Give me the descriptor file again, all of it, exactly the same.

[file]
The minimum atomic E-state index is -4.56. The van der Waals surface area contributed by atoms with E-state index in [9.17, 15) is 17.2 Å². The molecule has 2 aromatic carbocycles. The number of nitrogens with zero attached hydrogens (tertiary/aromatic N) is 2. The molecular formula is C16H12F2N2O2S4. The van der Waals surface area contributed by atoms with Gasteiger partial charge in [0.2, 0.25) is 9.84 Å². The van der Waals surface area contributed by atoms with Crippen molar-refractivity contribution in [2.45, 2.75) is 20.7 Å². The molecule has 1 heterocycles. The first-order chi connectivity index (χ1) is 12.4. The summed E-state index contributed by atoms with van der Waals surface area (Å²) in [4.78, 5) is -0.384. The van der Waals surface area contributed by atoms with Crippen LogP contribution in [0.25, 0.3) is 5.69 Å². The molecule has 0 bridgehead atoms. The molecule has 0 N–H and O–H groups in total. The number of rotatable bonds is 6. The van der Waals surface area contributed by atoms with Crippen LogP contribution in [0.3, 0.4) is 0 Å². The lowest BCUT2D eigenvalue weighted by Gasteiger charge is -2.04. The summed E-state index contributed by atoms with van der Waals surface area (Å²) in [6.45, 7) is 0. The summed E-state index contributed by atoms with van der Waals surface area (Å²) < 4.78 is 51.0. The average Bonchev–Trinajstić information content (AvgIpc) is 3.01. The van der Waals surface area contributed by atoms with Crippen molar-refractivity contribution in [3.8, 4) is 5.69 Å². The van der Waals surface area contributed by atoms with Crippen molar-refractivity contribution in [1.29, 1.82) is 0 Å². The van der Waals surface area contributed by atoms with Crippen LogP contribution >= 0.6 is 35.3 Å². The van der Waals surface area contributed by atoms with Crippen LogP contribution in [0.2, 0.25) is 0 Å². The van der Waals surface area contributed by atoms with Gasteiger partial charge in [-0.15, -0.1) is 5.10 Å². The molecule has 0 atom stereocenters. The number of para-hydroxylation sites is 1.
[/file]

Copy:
The minimum atomic E-state index is -4.56. The van der Waals surface area contributed by atoms with E-state index in [9.17, 15) is 17.2 Å². The molecule has 2 aromatic carbocycles. The number of nitrogens with zero attached hydrogens (tertiary/aromatic N) is 2. The molecular formula is C16H12F2N2O2S4. The van der Waals surface area contributed by atoms with Gasteiger partial charge in [0.2, 0.25) is 9.84 Å². The van der Waals surface area contributed by atoms with Crippen molar-refractivity contribution in [2.45, 2.75) is 20.7 Å². The molecule has 1 heterocycles. The first-order chi connectivity index (χ1) is 12.4. The summed E-state index contributed by atoms with van der Waals surface area (Å²) in [4.78, 5) is -0.384. The van der Waals surface area contributed by atoms with Crippen LogP contribution in [0.25, 0.3) is 5.69 Å². The molecule has 0 bridgehead atoms. The molecule has 0 N–H and O–H groups in total. The number of rotatable bonds is 6. The van der Waals surface area contributed by atoms with Crippen LogP contribution in [0.3, 0.4) is 0 Å². The lowest BCUT2D eigenvalue weighted by Gasteiger charge is -2.04. The summed E-state index contributed by atoms with van der Waals surface area (Å²) in [6.45, 7) is 0. The summed E-state index contributed by atoms with van der Waals surface area (Å²) < 4.78 is 51.0. The average Bonchev–Trinajstić information content (AvgIpc) is 3.01. The van der Waals surface area contributed by atoms with Crippen molar-refractivity contribution in [3.8, 4) is 5.69 Å². The van der Waals surface area contributed by atoms with Crippen molar-refractivity contribution in [1.29, 1.82) is 0 Å². The van der Waals surface area contributed by atoms with Crippen LogP contribution >= 0.6 is 35.3 Å². The van der Waals surface area contributed by atoms with Crippen LogP contribution in [0.2, 0.25) is 0 Å². The van der Waals surface area contributed by atoms with Gasteiger partial charge in [-0.15, -0.1) is 5.10 Å². The molecule has 0 atom stereocenters. The number of para-hydroxylation sites is 1.